Spotted Knapweed (Centaurea biebersteinii) resembles a diminutive thistle (without the prickles) or pink bachelor’s button. But in spite of its small size, this plant has potential to cause great harm in the Indiana Dunes ecosytem. You can find it blooming in Beverly Shores along disturbed road and trail sides and in bare sand in mid summer to early fall.
Basal Rosette, First Year Knapweed
Unlike many of the plants discussed in this column, spotted knapweed was not introduced as an ornamental or wildlife food and cover but instead arrived by accident. It is believed to have been first introduced from Europe in an alfalfa and clover seed shipment to Washington in the late 1800s. Now it is found in 45 of our 50 states. Spotted knapweed is not much taller than 3 feet and its flower heads are only a few inches wide. The pink fringe of the flower sits like a wide brimmed hat on the top of a pineapple-shaped base. The bracts on the base have dark tips, giving it a spotted appearance and hence the name, spotted knapweed. It has silvery foliage and narrow, inconspicuous leaves. Like most biennial plants, in its first year it forms a rosette of deeply lobed, silvery leaves close to the ground and only begins blooming its second year. It can, though, in this short period produce nearly a thousand seeds from a single plant.
Field of Spotted Knapweed
The chief danger of spotted knapweed is that it can be poisonous to other plants. It carries toxins in its leaves and stems that eliminate its native plant neighbors. Though it has not yet achieved the prominence locally of some weeds, I think it is worth discussing, having seen acres and acres of spotted knapweed meadows in our Sleeping Bear Dunes National Lakeshore, to the north. The potential for such widespread distribution exists in the Indiana Dunes too. Noel Pavlovic, Research Ecologist at the U.S. Geological Survey Great Lakes Science Center, told me that spotted knapweed first entered the Indiana Dunes in 2000 by way of train track rights-of-way coming from the western United States. It then traveled by way of roads and the South Shore tracks to the eastern unit of the National Lakeshore. The Lakeshore has been monitoring it carefully since its arrival to prevent its spread into the dunes where it could threaten many of our native plants, including the federally endangered Pitcher’s thistle.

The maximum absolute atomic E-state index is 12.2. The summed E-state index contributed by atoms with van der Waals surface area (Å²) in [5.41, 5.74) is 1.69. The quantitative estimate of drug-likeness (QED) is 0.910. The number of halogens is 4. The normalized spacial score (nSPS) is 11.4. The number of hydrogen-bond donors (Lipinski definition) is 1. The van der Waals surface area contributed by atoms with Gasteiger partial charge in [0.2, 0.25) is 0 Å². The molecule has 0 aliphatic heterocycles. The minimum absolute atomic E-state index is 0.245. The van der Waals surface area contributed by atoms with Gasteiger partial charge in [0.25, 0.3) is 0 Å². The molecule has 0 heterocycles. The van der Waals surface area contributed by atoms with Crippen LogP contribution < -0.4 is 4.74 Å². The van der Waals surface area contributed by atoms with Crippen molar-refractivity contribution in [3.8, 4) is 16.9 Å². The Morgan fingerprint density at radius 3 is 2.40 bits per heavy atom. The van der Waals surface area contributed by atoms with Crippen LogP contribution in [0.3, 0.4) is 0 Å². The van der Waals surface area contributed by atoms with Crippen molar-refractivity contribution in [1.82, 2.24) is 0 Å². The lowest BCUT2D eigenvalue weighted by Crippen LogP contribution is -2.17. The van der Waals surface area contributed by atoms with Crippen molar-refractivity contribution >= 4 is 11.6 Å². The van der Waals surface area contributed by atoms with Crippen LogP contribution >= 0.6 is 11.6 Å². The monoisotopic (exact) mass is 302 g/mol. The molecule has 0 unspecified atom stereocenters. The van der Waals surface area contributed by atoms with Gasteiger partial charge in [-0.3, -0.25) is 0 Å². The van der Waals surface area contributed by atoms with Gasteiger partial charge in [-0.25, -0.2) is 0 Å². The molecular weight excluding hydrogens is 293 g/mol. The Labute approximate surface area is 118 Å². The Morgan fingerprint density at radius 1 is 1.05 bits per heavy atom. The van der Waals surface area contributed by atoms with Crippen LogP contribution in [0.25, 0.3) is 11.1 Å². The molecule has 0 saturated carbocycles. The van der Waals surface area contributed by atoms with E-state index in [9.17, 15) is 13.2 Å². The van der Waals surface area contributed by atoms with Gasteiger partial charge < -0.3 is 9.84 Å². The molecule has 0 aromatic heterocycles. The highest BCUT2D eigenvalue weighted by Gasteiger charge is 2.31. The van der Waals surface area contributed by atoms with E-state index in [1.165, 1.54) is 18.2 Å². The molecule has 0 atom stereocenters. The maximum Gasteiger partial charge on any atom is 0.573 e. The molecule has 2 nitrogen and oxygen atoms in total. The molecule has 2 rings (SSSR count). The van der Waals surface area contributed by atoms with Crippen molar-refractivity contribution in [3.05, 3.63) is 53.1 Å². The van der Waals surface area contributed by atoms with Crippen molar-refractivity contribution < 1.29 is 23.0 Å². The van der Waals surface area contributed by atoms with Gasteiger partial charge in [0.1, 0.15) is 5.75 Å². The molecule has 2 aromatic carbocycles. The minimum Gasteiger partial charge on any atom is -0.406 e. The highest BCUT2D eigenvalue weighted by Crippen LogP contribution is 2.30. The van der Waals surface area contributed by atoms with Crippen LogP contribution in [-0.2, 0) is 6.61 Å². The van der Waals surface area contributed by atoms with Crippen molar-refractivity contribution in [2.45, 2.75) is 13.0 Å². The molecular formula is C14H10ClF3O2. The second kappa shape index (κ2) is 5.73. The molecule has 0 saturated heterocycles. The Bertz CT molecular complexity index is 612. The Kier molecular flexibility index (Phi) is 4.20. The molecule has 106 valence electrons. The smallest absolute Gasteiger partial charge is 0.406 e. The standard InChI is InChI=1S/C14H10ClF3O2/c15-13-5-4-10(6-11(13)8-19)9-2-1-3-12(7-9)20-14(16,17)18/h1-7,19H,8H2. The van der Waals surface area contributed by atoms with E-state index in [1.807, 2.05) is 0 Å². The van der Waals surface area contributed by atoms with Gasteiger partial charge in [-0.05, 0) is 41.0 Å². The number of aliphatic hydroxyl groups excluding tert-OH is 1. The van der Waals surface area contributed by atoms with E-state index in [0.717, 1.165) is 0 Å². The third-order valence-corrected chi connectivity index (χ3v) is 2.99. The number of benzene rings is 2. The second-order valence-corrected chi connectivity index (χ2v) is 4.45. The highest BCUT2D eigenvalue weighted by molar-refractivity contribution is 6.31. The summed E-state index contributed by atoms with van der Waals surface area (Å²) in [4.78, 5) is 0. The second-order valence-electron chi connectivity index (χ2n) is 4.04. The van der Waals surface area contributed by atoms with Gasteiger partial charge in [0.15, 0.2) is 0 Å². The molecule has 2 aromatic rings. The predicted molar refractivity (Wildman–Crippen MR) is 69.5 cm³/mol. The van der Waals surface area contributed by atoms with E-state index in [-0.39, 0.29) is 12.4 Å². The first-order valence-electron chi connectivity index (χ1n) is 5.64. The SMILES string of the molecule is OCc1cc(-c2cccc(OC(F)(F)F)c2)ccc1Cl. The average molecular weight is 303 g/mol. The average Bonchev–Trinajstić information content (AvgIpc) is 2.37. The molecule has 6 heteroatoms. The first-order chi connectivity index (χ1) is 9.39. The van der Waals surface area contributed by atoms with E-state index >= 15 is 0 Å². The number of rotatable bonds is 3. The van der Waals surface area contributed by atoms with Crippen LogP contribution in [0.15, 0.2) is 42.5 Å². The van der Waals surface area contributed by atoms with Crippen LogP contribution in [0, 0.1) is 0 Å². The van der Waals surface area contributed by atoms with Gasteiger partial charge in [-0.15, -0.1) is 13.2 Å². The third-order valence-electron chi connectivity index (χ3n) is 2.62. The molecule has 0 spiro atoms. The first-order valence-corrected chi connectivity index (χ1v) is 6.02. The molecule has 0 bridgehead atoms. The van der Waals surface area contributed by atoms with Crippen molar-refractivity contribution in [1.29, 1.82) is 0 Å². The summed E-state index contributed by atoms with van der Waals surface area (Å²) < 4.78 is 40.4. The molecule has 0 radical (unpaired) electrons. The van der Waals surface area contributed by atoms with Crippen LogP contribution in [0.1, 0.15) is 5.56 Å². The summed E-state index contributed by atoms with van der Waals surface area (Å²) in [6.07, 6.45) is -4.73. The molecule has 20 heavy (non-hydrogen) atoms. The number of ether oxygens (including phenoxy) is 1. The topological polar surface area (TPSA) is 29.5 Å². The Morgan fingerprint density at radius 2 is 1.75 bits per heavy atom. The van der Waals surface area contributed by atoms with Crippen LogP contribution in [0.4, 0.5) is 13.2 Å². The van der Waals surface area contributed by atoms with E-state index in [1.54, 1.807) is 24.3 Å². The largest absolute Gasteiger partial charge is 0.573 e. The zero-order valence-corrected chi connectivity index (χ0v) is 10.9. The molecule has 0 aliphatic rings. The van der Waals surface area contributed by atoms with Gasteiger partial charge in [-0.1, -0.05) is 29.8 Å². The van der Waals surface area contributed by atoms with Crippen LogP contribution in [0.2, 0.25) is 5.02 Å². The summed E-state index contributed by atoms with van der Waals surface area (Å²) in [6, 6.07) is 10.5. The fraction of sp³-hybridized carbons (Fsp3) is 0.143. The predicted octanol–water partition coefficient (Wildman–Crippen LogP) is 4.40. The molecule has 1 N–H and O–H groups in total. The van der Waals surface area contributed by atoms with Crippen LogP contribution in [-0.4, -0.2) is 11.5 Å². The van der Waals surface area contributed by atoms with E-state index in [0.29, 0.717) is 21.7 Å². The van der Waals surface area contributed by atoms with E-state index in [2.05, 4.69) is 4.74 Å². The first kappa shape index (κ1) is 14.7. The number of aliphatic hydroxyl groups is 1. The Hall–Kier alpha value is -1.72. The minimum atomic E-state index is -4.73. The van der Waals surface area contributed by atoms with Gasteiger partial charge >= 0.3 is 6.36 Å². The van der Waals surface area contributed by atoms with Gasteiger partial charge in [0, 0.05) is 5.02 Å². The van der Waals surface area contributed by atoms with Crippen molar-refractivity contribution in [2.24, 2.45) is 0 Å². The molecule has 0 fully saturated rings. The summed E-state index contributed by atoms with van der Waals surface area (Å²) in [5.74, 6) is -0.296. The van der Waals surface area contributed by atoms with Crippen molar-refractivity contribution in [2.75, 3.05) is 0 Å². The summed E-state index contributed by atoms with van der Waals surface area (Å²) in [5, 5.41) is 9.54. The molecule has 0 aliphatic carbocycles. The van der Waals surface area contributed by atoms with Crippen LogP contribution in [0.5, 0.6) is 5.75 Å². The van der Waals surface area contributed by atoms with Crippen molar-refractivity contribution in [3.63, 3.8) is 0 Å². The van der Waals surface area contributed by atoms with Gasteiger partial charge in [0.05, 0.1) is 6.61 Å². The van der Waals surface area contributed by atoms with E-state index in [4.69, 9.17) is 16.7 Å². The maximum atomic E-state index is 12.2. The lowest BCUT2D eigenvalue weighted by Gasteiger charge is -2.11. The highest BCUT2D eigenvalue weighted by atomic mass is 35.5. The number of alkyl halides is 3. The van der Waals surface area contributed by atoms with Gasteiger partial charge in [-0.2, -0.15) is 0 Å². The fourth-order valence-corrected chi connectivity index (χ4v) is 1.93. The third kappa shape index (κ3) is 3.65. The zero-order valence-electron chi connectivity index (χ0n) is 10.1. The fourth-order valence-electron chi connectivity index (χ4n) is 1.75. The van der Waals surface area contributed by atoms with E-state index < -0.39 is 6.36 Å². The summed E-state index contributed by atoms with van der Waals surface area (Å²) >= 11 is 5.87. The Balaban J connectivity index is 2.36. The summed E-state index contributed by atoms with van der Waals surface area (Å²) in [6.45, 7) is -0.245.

The best way to control small populations of spotted knapweed in Beverly Shores is by hand pulling. This is even more effective with a digging tool to get more of the tap root. But because of the toxins the plant contains, use gloves to pull it.
The Environmental Restoration Group (ERG) will be glad to help identify plants for you and make suggestions for removal and for native replacements. Don’t hesitate to contact Terry Bonace (email@example.com), Candice Smith (firstname.lastname@example.org), or Bill Schaudt (email@example.com) for assistance.